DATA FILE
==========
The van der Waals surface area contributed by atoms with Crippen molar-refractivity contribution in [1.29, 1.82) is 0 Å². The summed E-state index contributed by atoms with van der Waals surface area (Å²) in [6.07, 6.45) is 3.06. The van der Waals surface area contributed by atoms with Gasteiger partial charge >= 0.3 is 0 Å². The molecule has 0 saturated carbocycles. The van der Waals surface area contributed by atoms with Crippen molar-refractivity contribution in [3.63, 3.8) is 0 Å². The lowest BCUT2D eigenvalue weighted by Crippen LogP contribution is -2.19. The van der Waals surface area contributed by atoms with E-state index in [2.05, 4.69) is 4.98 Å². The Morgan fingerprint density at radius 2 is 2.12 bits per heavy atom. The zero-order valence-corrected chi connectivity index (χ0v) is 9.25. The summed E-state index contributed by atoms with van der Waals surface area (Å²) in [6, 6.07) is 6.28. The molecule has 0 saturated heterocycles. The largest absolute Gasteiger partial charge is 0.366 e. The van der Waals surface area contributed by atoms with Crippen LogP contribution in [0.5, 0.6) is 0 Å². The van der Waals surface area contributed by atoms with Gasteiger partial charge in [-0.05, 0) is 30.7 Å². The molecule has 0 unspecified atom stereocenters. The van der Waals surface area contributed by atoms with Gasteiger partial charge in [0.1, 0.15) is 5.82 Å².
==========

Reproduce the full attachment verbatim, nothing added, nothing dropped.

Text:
The van der Waals surface area contributed by atoms with Crippen molar-refractivity contribution in [1.29, 1.82) is 0 Å². The summed E-state index contributed by atoms with van der Waals surface area (Å²) in [6.07, 6.45) is 3.06. The van der Waals surface area contributed by atoms with Gasteiger partial charge >= 0.3 is 0 Å². The molecule has 0 saturated carbocycles. The van der Waals surface area contributed by atoms with Crippen molar-refractivity contribution in [3.63, 3.8) is 0 Å². The lowest BCUT2D eigenvalue weighted by Crippen LogP contribution is -2.19. The van der Waals surface area contributed by atoms with E-state index in [2.05, 4.69) is 4.98 Å². The Morgan fingerprint density at radius 2 is 2.12 bits per heavy atom. The zero-order valence-corrected chi connectivity index (χ0v) is 9.25. The summed E-state index contributed by atoms with van der Waals surface area (Å²) in [6, 6.07) is 6.28. The molecule has 0 saturated heterocycles. The largest absolute Gasteiger partial charge is 0.366 e. The van der Waals surface area contributed by atoms with Crippen LogP contribution in [0.5, 0.6) is 0 Å². The van der Waals surface area contributed by atoms with Gasteiger partial charge in [-0.05, 0) is 30.7 Å². The molecule has 0 unspecified atom stereocenters. The van der Waals surface area contributed by atoms with Gasteiger partial charge in [0.1, 0.15) is 5.82 Å².